In a more recent study, published in March in the plant physiology journal Euphytica, researchers at Washington State University compared 63 spring wheat cultivars grown between 1842 and 2003 and found double-digit drops in the concentrations of several minerals, including an 11 percent dip in iron, a 16 percent drop in copper, a 25 percent decline in zinc and a 50 percent loss of selenium.
“The problem is that farmers are paid for quantity, not quality,” says Charles Benbrook, chief scientist at The Organic Center, a Boulder, Colo., nonprofit organization that supports the scientific study of organic farming.
This arrangement produces a dangerous cycle: Farmers use excess nitrogen to make crops grow faster and larger, but this also increases the plants’ vulnerability to pests and disease. Weaker plants require the use of more chemicals, which in turn leach even more nutrients from the soil.
And it’s not just the soil and plants that suffer losses. We suffer, too — both because our bodies are getting less nutrition and because this provokes yet another vicious cycle: “When your body doesn’t get the right nutrition, it just keeps asking for more food,” says Ingham. “It’s a Catch-22: People are eating more, getting fatter, but still not feeling satisfied [and thus eating even more] — it’s a nightmare from which they can’t escape.”
So is organic produce more nutritious than the conventional stuff? “Absolutely,” says Benbrook. While some parties have been very vocal in insisting that organics offer no real nutritional advantages, Benbrook says that that position has no scientific basis. He points to a new report he coauthored that reviewed 97 scientific studies that compare the nutritional quality of organic and conventional foods and found organic foods nutritionally superior in 61 percent of the cases. In particular, organics were often brimming with higher concentrations of such health-boosting nutrients as polyphenols and antioxidants.
The key to improving the nutrition of today’s food while at the same time rebuilding our soils for future generations, says Benbrook, is to think about farming as a biological process instead of a “chemical-management process.”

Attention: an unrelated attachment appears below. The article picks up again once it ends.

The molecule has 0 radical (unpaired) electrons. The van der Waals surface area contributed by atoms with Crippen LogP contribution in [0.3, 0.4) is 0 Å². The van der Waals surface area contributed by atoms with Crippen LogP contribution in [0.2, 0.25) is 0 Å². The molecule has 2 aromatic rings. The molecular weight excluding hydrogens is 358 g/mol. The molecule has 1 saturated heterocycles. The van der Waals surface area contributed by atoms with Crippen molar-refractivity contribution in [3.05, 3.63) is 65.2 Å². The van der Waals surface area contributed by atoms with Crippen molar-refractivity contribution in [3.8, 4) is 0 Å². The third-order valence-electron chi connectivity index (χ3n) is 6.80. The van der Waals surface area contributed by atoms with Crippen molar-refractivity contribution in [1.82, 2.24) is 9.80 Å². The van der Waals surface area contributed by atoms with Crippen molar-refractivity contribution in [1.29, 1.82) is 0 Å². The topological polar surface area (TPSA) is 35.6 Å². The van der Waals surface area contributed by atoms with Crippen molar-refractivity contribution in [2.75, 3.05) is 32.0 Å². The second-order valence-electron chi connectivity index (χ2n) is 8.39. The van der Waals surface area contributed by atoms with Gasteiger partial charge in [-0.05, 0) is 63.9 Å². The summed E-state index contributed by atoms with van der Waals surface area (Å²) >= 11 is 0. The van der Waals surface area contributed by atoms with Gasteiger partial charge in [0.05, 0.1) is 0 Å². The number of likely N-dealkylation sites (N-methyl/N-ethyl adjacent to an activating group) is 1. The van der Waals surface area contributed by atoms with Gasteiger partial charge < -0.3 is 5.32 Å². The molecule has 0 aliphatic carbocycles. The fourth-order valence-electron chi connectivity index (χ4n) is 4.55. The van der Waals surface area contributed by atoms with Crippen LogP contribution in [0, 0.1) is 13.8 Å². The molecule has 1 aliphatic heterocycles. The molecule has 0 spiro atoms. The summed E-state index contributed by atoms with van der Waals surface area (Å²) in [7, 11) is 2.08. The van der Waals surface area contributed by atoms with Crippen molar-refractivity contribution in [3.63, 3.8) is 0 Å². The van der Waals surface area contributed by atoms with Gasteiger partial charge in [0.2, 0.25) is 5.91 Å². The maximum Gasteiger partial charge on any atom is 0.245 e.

Buying organic and local is a good place to start, but it’s ultimately more important for consumers to be deeply informed about the agricultural practices by which their foods are produced, says Tagtow. (See “City Slicker’s Soil Guide,” right.) The real key is respecting the relationship between the well-being of the land and the well-being of our bodies — and realizing that the soil beneath our feet is every bit as alive as we are.
City Slicker’s Soil Guide
Five Questions to Ask Farmers
The first step to knowing the quality of soil that produces your food is to develop a relationship with local growers at a farmers’ market or through a community-supported agriculture (CSA) program. Here are some questions to get you started:
Q: How big are your fields?
A: Smaller-scale farmers need to keep their fields in production as long as possible and, therefore, are more likely to use soil-nourishing practices, like crop rotation. Planting seasonally — instead of once a year — adds nutrients to the soil by exposing it to different types of plants. The practice also staves off erosion because the fields are less likely to sit bare and to risk loss of soil to wind and rain. So, for example, choose the farmer who cultivates diverse crops of five to 25 acres over the one who grows 500 acres of a single crop.
Q: Do you use cover crops?
A: A farmer who plants cover crops, like alfalfa, in the off-season will most likely have better soil quality than one who doesn’t, because his soil will be richer and less compacted. Cover crops with big, deep roots penetrate the soil and open up air and water channels that invite back organisms, like earthworms. Many cover crops also return nitrogen and other nutrients to the soil.
Q: How do you deal with pests?
A: Look for a farmer with a holistic, rather than single-target, approach to pests. Organic farmers who reach for “organically approved” chemicals, such as copper sulfate, to deal with aphids and other pests are off-base, says soil microbiologist Elaine Ingham, PhD. “A pest is Mother Nature’s way of telling you your soil isn’t healthy,” she says. “Killing aphids with organically approved chemicals isn’t getting the system back into a condition of health, it’s still following the conventional path of destroying the biology.”
Q: How do you deal with weeds?
A: Look for someone who shuns herbicides in favor of cover cropping (see above) and mulching. Herbicides eliminate all incidental vegetation in a field so that nothing grows but the desired crop, says USDA microbiologist Robert Kremer, PhD. “The result is that considerably less organic material is returned to the soil to help rebuild topsoil.” On the flip side, cover cropping and mulching infuse the soil down below with minerals and also enrich the topsoil by providing organic matter, in the form of dry stalks, stems and leaves, from above. “All living plants help to establish and nurture microbial communities,” Kremer says.
Q: Do you use organic and eco-friendly procedures?
A: Look beyond the “certified” label. “A lot of the small growers don’t go through the hassle of certifying organic, but essentially, they farm organically,” says Craig Cogger, PhD, a soil scientist at Washington State University in Pullman, Wash. So, at the farmers’ market, he advises taking the time to ask farmers if they follow organic, soil-respecting procedures and why or why not. “Consumers need to realize organic is not as black-and-white as it sounds.” And some nonorganic growers go much further than industrial-organic megaproducers to create nutrition-maximizing growing conditions.